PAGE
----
13th century insult discovered etched into the walls of Nidaros Cathedral

Photo by Asbjørn Svarstad /   Dagbladet News


Bucks County Museum looking to acquire Lenborough Coin Hoard

lenborough hoard - photo courtesy British Museum

Late last year, over 5200 silver coins was found by a metal detectorist in England. Now, the public will get a taste of this hoard, when 21 coins go on a special exhibit at at Bucks County Museum.

Drone Technology Aids in Discoveries at Medieval Irish Sites

Archaeological Discoveries in Ireland

Unmanned aerial vehicles (UAV) have been gaining attention in the news for the last few years, but archaeologists like Saint Louis University history professor Thomas Finan, Ph.D., have always appreciated what aerial photography could accomplish.

National Library of Wales teams up with Wikipedia to share digital images

Peniarth MS 481D - from National Library of Wales

Those looking for images of the history of Wales, including its medieval past, can now make use of thousands of digital images that have been made available on Wikipedia thanks to the National Library of Wales.

High tech tools used to understand medieval manuscripts

Many documents are very delicate and sensitive, and ideally should not be touched or exposed to direct light. Photo by Nils Kristian Eikeland/NTNU Universitetsbiblioteket

Researchers at the Norwegian University of Science and Technology’s Gunnerus Library are developing new high-tech tools to unlock the secrets hidden in old parchment.

18 Millionth Visitor comes to JORVIK Viking Centre

McKee family outside JORVIK with Viking re-enactor, Arnor (Max O'Keeffe) - Photo courtesy York Archaeological Trust

JORVIK Viking Centre opened to the public on the 14th April, 1984, attracting people from all over the world to discover what life was like over 1,000 years ago in York.

‘Décapitation’ by Femme No. 5 – get your own Tudor-inspired perfume at York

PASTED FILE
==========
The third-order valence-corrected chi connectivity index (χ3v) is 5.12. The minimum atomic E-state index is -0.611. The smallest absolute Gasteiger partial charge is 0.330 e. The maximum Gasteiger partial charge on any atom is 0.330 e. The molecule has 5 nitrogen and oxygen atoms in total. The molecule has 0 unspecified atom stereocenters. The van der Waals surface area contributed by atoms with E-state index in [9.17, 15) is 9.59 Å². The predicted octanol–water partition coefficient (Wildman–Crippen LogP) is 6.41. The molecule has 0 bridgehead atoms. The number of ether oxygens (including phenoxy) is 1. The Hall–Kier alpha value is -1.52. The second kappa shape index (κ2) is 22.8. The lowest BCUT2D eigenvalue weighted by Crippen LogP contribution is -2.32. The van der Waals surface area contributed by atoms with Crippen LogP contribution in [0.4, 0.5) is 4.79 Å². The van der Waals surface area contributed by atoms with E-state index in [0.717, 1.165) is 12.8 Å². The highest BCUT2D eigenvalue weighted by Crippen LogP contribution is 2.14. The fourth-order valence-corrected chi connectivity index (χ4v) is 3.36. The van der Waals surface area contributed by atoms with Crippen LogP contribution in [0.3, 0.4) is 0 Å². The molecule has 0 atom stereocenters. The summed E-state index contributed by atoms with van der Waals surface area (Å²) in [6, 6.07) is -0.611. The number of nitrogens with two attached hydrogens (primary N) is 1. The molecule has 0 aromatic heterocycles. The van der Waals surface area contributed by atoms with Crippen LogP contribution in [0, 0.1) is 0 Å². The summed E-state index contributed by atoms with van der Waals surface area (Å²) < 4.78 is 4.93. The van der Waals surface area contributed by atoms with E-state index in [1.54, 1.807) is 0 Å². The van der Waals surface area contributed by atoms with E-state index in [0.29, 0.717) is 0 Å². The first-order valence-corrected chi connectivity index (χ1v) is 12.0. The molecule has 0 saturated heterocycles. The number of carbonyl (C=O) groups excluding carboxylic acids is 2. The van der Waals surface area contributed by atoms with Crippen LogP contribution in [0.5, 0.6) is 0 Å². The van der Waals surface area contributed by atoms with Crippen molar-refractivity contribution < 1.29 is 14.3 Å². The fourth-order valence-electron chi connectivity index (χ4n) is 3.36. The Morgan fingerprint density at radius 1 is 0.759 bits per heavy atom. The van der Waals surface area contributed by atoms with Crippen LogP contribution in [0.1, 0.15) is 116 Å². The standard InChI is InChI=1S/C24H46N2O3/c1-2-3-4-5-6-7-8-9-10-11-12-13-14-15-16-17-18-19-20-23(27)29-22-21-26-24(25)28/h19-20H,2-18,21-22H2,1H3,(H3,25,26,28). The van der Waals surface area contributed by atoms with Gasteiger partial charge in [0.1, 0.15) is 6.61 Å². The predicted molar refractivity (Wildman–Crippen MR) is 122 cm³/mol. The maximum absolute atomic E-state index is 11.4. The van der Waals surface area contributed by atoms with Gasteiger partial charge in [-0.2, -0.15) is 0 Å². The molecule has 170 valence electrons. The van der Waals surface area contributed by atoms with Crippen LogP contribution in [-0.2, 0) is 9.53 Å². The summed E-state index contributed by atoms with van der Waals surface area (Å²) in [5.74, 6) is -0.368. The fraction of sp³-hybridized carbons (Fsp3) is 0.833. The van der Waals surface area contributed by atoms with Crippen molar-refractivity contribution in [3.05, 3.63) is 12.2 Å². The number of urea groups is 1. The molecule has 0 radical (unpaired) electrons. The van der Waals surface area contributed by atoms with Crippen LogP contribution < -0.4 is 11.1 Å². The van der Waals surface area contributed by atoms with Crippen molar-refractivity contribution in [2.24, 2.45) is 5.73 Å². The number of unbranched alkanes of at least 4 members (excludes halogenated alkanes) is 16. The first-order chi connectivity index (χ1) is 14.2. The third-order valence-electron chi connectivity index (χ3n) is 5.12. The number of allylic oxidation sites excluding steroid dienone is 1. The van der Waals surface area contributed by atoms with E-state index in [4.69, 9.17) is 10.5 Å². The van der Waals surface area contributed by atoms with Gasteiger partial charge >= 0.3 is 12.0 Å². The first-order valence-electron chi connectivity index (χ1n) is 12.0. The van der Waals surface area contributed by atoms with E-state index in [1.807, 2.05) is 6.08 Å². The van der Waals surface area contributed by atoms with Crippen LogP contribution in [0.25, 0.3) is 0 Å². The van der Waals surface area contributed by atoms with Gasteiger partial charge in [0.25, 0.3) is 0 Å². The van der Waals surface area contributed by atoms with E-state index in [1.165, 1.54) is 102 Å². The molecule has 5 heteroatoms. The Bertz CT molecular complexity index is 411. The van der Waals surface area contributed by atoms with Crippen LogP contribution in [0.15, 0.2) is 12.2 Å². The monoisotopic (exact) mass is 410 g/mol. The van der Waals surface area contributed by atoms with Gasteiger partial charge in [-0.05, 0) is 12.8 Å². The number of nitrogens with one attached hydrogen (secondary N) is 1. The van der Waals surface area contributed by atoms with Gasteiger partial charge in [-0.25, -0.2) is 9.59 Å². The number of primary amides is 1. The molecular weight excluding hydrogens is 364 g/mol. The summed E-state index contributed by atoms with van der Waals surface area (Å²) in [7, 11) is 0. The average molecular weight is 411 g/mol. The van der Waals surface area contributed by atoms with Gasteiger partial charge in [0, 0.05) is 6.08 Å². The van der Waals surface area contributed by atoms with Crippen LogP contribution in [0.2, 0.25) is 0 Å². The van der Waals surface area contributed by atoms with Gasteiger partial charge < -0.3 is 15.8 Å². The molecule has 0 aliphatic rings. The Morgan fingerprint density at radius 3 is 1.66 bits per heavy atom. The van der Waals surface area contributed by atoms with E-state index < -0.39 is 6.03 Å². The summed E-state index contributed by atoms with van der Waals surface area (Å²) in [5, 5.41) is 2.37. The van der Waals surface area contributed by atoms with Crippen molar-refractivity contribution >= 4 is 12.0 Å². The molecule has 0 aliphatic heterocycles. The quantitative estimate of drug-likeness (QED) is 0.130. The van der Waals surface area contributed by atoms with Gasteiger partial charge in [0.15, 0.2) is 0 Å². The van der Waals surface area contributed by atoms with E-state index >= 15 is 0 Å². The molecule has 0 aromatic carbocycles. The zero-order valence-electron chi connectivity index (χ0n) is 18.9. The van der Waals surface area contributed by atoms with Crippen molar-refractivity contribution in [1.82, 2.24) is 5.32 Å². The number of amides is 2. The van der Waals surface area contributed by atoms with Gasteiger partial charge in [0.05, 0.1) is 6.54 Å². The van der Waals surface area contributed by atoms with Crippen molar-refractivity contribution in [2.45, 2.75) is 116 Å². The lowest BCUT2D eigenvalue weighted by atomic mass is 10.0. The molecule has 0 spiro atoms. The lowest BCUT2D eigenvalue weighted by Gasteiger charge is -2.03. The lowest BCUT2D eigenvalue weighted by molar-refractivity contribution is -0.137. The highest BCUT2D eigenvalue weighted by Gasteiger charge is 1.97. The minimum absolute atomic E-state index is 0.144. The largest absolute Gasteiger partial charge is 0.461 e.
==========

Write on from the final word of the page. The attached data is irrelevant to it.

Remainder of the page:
decapitation - Photo courtesy York Archaeological Trust

Catherine Howard, the fifth wife of Henry VIII who was said to have had an illicit liaison during her visit to York in 1541, is the inspiration of a new perfume now available at Barley Hall in York as part of its ‘Power & Glory: York in the Time of Henry VIII’ exhibition.

Medieval Treasures from the Digital.Bodleian

Image from the Menologion, a 14th century Byzantine work, now online courtesy Digital.Bodleian

Last month, the Bodleian Libraries at the University of Oxford officially launched their Digital.Bodleian online resource, which allows users to view, download and share over 100,000 images going back to the Middle Ages.

Why did they stop building tower house castles in Ireland?

Mahee Castle - Mahee Castle, Ringneill Road, Mahee Island, County Down, Northern Ireland, Photo by Ardfern / Wikicommons

One of the most visible reminders of Ireland’s medieval history are the tower house castles that are scattered throughout the country. For centuries they were the homes and fortresses for the native Irish elites as well as the English and Scottish settlers. However, by the early seventeenth-century it seems that they were now being abandoned and left the fall into ruin. What happened?

Mosaics discovered at Byzantine-era Synagogue in Israel

The newly found mosaic with an inscription in the Horvat Kur synagogue (photographed by Jaakko Haapanen, www.haapanenphotography.com; © Kinneret Regional Project.

Excavations of a medieval synagogue in Israel dating to the Byzantine period (4th—7th c. CE) have uncovered a partially-preserved colorful mosaic floor.

Explore the Medieval Jewish Trail in Winchester

Winchester medival Jewish trail map

Visitors to Winchester have a new way to explore the English city’s medieval Jewish past. Winchester City Council and the University of Winchester have launched a new city trail telling the story of this community.